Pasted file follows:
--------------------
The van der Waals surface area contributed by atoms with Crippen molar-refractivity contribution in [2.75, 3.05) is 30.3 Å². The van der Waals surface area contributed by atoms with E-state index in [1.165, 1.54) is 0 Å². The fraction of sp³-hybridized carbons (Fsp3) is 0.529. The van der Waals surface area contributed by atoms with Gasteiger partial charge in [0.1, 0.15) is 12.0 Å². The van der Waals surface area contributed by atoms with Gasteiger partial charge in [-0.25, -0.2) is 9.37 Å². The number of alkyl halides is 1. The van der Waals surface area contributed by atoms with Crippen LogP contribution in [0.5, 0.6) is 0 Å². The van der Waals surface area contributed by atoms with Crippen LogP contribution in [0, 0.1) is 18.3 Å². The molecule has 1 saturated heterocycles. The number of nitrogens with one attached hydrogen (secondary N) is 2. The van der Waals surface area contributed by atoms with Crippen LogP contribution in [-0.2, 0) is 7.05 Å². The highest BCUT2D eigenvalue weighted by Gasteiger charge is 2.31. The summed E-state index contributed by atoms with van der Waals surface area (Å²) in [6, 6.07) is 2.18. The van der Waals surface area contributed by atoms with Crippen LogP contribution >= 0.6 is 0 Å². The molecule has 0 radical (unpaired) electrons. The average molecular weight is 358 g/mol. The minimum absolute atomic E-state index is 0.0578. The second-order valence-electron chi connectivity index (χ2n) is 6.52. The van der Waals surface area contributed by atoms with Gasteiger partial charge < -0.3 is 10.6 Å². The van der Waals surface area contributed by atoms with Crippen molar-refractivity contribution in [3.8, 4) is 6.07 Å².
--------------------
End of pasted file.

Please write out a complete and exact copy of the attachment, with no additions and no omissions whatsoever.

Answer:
The van der Waals surface area contributed by atoms with Crippen molar-refractivity contribution in [2.75, 3.05) is 30.3 Å². The van der Waals surface area contributed by atoms with E-state index in [1.165, 1.54) is 0 Å². The fraction of sp³-hybridized carbons (Fsp3) is 0.529. The van der Waals surface area contributed by atoms with Gasteiger partial charge in [0.1, 0.15) is 12.0 Å². The van der Waals surface area contributed by atoms with Gasteiger partial charge in [-0.25, -0.2) is 9.37 Å². The number of alkyl halides is 1. The van der Waals surface area contributed by atoms with Crippen LogP contribution in [0.5, 0.6) is 0 Å². The van der Waals surface area contributed by atoms with Crippen LogP contribution in [0, 0.1) is 18.3 Å². The molecule has 1 saturated heterocycles. The number of nitrogens with one attached hydrogen (secondary N) is 2. The van der Waals surface area contributed by atoms with Crippen LogP contribution in [-0.2, 0) is 7.05 Å². The highest BCUT2D eigenvalue weighted by Gasteiger charge is 2.31. The summed E-state index contributed by atoms with van der Waals surface area (Å²) in [6, 6.07) is 2.18. The van der Waals surface area contributed by atoms with Crippen LogP contribution >= 0.6 is 0 Å². The molecule has 0 radical (unpaired) electrons. The average molecular weight is 358 g/mol. The minimum absolute atomic E-state index is 0.0578. The second-order valence-electron chi connectivity index (χ2n) is 6.52. The van der Waals surface area contributed by atoms with Gasteiger partial charge < -0.3 is 10.6 Å². The van der Waals surface area contributed by atoms with Crippen molar-refractivity contribution in [3.8, 4) is 6.07 Å².